Forrest Gump would have something to say about buying a used motorcycle, much like a box of chocolates. Unless you’re kicking tires with an 8mm socket in your pocket and the owner’s permission to disrobe the bike, you never know what you’ve got until you’ve got it home and have it unclad. And this is critical, especially for an ADV bike. A tow/retrieval from the Parashant area of the Grand Staircase costs almost as much as a new KLR, so it’s best to know what you’re dealing with.
A couple of notes: Large wood screws are no substitute for proper, specified and engineered hardware. There’s one instance of these beasts force-threaded into the embedded nuts on the rear frame crossmember to which the rack is attached. This kind of quick and dirty fixing gives me the shivers. A trip to the hardware store would have taken care of the problem, even if it were a roadside repair (which, I can’t imagine it was).
Always a good idea not to mix SAE and metric. Standards are used to keep everything accessible with a minimal amount of tools to do so. Also, before taking on a task like this, it’s not a bad idea to have new OEM replacement hardware, especially rubber wellnuts to replace all the disintegrating rubber isolating mounts, not to mention the windscreen, as well as all the slipshod hardware used by PO’s, like wood screws.
That said, establish a maintenance baseline. Work in systems, electrical, brakes, fuel, etc. Inspect the network of each system. For electrical it’s the entire harness, looking for friction wear or heat/weathering deterioration, integrity of factory connectors, seating of lamps, functioning of switches, including the non-obvious like a radiator fan and rear-brake light. Throw a voltmeter on the battery and check your stator output. I like the peace of mind of starting out with a fresh battery.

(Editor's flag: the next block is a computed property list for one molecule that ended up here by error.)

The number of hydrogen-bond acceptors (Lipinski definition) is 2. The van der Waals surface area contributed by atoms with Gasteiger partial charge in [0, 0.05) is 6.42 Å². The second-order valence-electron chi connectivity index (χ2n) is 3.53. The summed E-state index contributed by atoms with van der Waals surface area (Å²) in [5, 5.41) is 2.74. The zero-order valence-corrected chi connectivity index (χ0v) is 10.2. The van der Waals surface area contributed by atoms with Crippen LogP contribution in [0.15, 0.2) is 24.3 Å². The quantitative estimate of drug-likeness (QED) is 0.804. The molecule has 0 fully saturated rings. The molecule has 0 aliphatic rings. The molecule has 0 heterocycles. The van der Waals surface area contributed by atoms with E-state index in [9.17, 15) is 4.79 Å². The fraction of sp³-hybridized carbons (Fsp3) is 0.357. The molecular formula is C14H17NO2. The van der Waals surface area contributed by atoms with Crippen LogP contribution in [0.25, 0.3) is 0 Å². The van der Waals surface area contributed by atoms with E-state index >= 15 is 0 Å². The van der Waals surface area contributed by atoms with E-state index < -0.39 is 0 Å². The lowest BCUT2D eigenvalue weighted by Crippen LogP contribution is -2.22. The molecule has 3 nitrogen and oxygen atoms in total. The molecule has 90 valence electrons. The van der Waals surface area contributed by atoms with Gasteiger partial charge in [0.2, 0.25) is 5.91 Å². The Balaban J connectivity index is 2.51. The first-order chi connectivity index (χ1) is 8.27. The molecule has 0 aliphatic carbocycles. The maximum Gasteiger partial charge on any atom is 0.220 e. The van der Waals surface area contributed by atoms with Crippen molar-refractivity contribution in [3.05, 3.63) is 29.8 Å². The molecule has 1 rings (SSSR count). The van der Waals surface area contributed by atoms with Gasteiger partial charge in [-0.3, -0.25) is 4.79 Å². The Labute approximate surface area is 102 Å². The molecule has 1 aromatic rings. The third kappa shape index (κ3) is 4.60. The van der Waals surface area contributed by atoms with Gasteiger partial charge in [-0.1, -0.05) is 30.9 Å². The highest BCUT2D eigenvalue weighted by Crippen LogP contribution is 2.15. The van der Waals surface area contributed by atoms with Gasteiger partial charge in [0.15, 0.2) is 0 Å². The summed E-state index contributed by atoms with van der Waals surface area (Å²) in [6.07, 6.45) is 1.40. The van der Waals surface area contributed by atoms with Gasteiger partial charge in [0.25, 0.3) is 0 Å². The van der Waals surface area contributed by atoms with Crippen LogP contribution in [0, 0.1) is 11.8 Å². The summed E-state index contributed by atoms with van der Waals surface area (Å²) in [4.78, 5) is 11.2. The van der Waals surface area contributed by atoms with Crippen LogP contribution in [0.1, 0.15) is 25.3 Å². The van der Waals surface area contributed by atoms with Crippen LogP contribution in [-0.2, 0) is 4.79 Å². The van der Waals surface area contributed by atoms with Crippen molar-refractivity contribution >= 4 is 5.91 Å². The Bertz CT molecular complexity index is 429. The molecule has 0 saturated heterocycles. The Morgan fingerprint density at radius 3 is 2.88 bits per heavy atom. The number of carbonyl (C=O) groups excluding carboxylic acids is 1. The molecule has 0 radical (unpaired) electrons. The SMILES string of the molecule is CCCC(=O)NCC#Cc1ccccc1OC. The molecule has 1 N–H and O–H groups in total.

Inspect brakes from the reservoirs to the calipers; master cylinders (change fluid, check seals), levers hand and foot (adjust to spec), lines (bleed and seal), calipers (pads and caliper movement), and rotors (spec thickness and surface condition.
Check clutch lever play and adjust to spec. Inspect lines and connectors.
Check drive line; chain tension and condition, drive and wheel sprocket conditions. Correct issues.
Flush coolant, inspect hoses, test thermostat and replace and repair.
The KLR’s Achilles’ heel is its suspension. This ride was engineered (and has been for thirty years) for a 150 pound rider, more or less. I’m more. Much more. And then there’s the ADV gear to boot. Stock suspension is going to diminish the experience, and while fork oil can be changed and the rear shock can be adjusted, it’s best to replace these components. I’m going with a Progressive mono-shock and springs. Check and replace seals while you’re at it.
Inspect tires. While tread depth might be acceptable, tire age should be considered as well. Bikes like the KLR, especially those wonderful barn finds, have a tendency to languish behind sheds in the decay of seasons, and rubber is vulnerable to time. Check true of the rims.
Inspect the frame. Overloaded and undersuspended KLRs develop structural sub-frame issues.
And there’s that doohicky thing.
I’m of the if-it-ain’t-broke-don’t-fix-it school of thinking when it comes to fuel systems. If it’s running well, I’ll leave it be. The enemy to seals in any fuel system is ethanol and it’s been my experience that around 50k miles is the limit to O-rings and diaphragms. Time for a rebuild. Outside of the carb, check fuel lines, filter, tank condition and petcock valve.
Of course, change the oil and filter, clean the air filter, and swap out the spark plug, properly gapped. The 2008 KLR has a bit of an oil-burning reputation due to a faulty secondary ring. Some do, some don’t. I’m a thousand miles into sorting mine out and so far no oil consumption.
You can find the build blog for this ride here.